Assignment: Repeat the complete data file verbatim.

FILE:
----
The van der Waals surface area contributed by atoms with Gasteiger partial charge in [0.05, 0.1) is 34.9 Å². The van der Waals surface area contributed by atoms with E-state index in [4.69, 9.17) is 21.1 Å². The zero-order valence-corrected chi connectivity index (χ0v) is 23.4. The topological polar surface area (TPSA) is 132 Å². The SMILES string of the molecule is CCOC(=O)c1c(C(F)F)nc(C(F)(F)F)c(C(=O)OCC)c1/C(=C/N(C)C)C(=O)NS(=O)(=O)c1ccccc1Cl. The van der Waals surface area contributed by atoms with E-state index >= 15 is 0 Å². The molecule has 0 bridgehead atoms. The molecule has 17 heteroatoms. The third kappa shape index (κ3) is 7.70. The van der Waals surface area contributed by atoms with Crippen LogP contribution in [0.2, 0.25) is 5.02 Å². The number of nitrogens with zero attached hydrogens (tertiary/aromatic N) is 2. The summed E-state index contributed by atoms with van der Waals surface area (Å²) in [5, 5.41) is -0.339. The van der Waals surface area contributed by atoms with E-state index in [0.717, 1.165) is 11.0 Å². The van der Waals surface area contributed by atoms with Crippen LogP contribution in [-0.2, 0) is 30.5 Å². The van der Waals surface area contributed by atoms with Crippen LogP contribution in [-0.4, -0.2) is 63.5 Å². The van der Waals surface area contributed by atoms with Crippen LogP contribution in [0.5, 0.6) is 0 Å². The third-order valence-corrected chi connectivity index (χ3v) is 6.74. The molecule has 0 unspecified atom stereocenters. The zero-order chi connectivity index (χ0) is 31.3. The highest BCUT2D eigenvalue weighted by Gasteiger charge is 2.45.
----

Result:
The van der Waals surface area contributed by atoms with Gasteiger partial charge in [0.05, 0.1) is 34.9 Å². The van der Waals surface area contributed by atoms with E-state index in [4.69, 9.17) is 21.1 Å². The zero-order valence-corrected chi connectivity index (χ0v) is 23.4. The topological polar surface area (TPSA) is 132 Å². The SMILES string of the molecule is CCOC(=O)c1c(C(F)F)nc(C(F)(F)F)c(C(=O)OCC)c1/C(=C/N(C)C)C(=O)NS(=O)(=O)c1ccccc1Cl. The van der Waals surface area contributed by atoms with E-state index >= 15 is 0 Å². The molecule has 0 bridgehead atoms. The molecule has 17 heteroatoms. The third kappa shape index (κ3) is 7.70. The van der Waals surface area contributed by atoms with Crippen LogP contribution in [0.2, 0.25) is 5.02 Å². The number of nitrogens with zero attached hydrogens (tertiary/aromatic N) is 2. The summed E-state index contributed by atoms with van der Waals surface area (Å²) in [5, 5.41) is -0.339. The van der Waals surface area contributed by atoms with E-state index in [0.717, 1.165) is 11.0 Å². The van der Waals surface area contributed by atoms with Crippen LogP contribution in [-0.2, 0) is 30.5 Å². The van der Waals surface area contributed by atoms with Crippen LogP contribution in [-0.4, -0.2) is 63.5 Å². The van der Waals surface area contributed by atoms with Crippen LogP contribution in [0.5, 0.6) is 0 Å². The third-order valence-corrected chi connectivity index (χ3v) is 6.74. The molecule has 0 unspecified atom stereocenters. The zero-order chi connectivity index (χ0) is 31.3. The highest BCUT2D eigenvalue weighted by Gasteiger charge is 2.45.